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A Beautiful Blue Death (Chapter One)
The fateful note came just as Lenox was settling into his armchair after a long, tiresome day in the city. He read it slowly, handed it back to Graham, and told him to throw it away. Its contents gave him a brief moment of preoccupation, but then, with a slight frown, he picked up the evening edition of the Standard and asked for his tea.
It was a bitterly cold late afternoon in the winter of 1865, with snow falling softly over the cobblestones of London. The clock had just chimed five o'clock, and darkness was dropping across the city--the gas lights were on, the shops had begun to close, and busy men filled the streets, making their way home.
It was the sort of day when Lenox would have liked to sit in his library, tinkering with a few books, pulling down atlases and maps, napping by the fire, eating good things, writing notes to his friends and correspondents, and perhaps even braving the weather to walk around the block once or twice.
But alas, such a day wasn't meant to be. He had been forced to go down to the Yard, even though he had already given Inspector Exeter what he thought was a tidy narrative of the Isabel Lewes case.
It had been an interesting matter, the widely reported Marlborough forgery--interesting, but, in the end, relatively simple. The family should never have had to call him in. It was such a characteristic failure for Exeter: lack of imagination. Lenox tried to be kind, but the inspector irritated him beyond all reason. What part of the man's mind forbade him from imagining that a woman, even as dignified a woman as Isabel Lewes, could commit a crime? You could be proper or you could investigate. Not both. Exeter was the sort of man who had joined the Yard partly for power and partly because of a sense of duty, but never because it was his true vocation.
Well, well, at least it was done. His bones were chilled straight through, and he had a pile of unanswered letters on his desk, but at least it was done. He scanned the headlines of the newspaper, which drooped precariously over his legs, and absentmindedly warmed his hands and feet by the large bright fire.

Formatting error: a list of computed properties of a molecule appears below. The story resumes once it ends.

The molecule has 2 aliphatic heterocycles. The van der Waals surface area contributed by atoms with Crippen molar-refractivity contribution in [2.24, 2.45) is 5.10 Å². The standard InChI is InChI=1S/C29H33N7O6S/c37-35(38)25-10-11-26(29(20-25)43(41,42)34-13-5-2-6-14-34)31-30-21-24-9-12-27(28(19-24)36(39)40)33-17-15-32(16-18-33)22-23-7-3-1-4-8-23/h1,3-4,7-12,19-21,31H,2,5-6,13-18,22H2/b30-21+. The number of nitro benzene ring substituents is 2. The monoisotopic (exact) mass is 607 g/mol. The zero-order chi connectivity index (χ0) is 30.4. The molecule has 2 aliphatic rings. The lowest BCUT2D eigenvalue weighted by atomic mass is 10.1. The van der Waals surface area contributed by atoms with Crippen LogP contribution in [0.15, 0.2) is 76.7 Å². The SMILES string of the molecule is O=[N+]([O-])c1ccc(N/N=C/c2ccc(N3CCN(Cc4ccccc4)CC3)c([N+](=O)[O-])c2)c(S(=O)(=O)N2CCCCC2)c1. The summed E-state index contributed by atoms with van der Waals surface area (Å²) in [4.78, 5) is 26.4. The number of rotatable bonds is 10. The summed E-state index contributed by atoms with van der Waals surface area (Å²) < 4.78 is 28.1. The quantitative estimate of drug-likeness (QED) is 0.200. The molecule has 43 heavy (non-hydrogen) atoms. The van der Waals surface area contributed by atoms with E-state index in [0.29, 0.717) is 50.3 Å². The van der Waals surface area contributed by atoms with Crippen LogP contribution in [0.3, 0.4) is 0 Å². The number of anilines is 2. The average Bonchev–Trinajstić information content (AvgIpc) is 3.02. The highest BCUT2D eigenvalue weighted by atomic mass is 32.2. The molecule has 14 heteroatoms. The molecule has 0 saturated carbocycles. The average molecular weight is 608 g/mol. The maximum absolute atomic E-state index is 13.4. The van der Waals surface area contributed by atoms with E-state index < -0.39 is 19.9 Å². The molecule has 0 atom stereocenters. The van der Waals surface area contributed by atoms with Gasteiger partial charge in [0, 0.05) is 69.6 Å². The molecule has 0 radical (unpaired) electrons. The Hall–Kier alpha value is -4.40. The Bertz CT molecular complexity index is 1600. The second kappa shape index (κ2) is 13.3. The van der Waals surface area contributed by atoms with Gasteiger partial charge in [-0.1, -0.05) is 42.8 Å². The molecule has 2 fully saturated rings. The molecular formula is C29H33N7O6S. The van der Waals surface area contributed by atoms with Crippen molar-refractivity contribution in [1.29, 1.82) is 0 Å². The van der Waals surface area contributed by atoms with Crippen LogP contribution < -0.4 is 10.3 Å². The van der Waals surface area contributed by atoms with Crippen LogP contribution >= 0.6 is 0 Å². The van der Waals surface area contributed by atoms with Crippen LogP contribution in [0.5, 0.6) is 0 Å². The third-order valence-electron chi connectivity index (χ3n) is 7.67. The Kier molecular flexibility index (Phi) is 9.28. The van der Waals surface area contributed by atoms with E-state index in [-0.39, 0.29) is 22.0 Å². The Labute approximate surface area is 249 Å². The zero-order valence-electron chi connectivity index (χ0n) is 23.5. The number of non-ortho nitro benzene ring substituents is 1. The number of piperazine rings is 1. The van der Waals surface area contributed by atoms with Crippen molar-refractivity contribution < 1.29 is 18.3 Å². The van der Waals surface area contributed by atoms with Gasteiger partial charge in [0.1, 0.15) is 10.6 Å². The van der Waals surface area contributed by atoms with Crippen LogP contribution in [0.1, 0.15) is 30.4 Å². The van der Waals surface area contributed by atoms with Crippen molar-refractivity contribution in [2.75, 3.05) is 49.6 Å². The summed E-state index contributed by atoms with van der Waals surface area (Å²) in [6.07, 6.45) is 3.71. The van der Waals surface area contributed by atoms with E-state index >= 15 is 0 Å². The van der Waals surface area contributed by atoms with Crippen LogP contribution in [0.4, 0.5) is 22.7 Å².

What bliss was there to compare to a warm fire, fresh socks, and buttered toast on a cold day! Ah, and here was his tea, and Lenox felt that at last he could banish Exeter, the Yard, and female criminals from his mind forever.
He sat in a long room on the first floor of his house. Nearest the door was a row of windows that looked out over the street he lived on, Hampden Lane. Opposite the windows was a large hearth, and in front of the hearth were a few armchairs, mostly made of red leather, where he was sitting now, and little tables piled high with books and papers. There were also two leather sofas in the middle of the room, and by the window a large oak desk. On the other two walls there were oak bookshelves that held the library he had collected over the years.
Lenox was a man of perhaps forty, with brown hair still untouched by age. He had been lean in his youth, and now, though he weighed more, he was still a tall thin man who stood erect, though without the uncomfortably ascetic bearing of many tall thin men. He had bright cheeks, a pleasant smile, and a short beard, such as men in Parliament were wont to wear. His eyes were a clear hazel and occasionally betrayed his geniality, for they would sharpen when he was absorbed with an idea or a suspicion.
If at twenty he had been single-minded and occasionally obsessive, at forty he had mellowed and now preferred to sit in front of a warm fire, reading the newspaper with a cup of tea in his hand. He had always loved his friends and his family dearly but took more pleasure in them now. He had always loved his work but allowed himself to be diverted from it more often now. It had simply happened that he had never married, and now he was a thorough bachelor, comfortable company but set in his ways and a good deal more snug at home than in the first ambition of his youth. Lenox hadn't changed, in his own estimation; and yet of course he had, as all men do.